It’s still unclear why the agents were sent down a stretch of highway controlled by Mexican drug gangs, but how the doors magically openned is an even bigger mystery.
Nick Miroff and William Booth
February 15, 2012
MEXICO CITY — When U.S. special agent Jaime Zapata was shot dead one year ago on a notorious stretch of highway in central Mexico, he was driving a $160,000 armored Chevy Suburban, built to exacting government standards, designed to defeat high-velocity gunfire, fragmentation grenades and land mines.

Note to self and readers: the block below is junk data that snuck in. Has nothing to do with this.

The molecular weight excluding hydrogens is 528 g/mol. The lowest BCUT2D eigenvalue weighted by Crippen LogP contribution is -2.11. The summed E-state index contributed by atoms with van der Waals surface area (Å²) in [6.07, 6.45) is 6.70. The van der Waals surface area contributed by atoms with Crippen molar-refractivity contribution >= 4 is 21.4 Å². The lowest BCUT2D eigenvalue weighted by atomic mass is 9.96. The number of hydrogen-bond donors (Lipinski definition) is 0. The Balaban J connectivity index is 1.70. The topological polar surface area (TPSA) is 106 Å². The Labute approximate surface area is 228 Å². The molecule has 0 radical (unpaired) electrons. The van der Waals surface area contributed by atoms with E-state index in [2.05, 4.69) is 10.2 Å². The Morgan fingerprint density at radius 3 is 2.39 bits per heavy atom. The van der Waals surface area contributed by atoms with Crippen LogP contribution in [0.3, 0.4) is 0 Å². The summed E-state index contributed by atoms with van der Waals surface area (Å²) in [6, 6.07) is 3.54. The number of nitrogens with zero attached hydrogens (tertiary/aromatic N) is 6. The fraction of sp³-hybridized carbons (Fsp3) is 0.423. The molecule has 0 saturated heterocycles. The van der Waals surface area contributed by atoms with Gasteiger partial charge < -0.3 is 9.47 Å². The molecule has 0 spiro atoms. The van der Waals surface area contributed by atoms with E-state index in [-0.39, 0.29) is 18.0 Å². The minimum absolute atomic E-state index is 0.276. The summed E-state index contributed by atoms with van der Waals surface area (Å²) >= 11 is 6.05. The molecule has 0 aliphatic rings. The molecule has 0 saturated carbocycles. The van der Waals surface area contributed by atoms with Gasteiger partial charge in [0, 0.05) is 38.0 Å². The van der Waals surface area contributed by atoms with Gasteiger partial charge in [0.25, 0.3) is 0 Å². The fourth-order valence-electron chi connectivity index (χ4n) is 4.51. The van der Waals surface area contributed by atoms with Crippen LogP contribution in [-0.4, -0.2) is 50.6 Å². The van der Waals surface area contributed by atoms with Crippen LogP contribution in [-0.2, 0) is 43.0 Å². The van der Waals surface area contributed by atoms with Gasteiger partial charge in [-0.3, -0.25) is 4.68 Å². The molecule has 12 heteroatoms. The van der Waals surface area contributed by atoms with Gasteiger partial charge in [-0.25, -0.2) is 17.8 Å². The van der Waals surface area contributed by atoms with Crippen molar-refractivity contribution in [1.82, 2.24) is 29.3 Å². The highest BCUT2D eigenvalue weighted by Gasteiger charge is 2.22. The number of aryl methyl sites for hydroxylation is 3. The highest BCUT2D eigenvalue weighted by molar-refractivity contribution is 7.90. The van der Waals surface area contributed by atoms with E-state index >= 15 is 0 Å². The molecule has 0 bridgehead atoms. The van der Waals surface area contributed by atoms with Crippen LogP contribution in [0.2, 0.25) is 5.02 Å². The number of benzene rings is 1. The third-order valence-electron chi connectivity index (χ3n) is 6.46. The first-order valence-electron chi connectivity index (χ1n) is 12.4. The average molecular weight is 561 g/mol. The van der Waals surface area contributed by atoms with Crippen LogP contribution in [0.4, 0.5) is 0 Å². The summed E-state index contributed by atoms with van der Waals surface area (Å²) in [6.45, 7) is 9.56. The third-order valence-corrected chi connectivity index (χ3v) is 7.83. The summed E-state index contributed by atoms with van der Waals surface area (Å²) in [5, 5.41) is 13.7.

But the vehicle had a basic, fatal flaw.
… The door locks popped up.
That terrifying sound — a quiet click — set into motion events that remain under investigation. When Zapata needed it most, the Suburban’s elaborate armoring was rendered worthless by a consumer-friendly automatic setting useful for family vacations and hurried commuters but not for U.S. agents driving through a red zone in Mexico.
This article was posted: Wednesday, February 15, 2012 at 10:35 am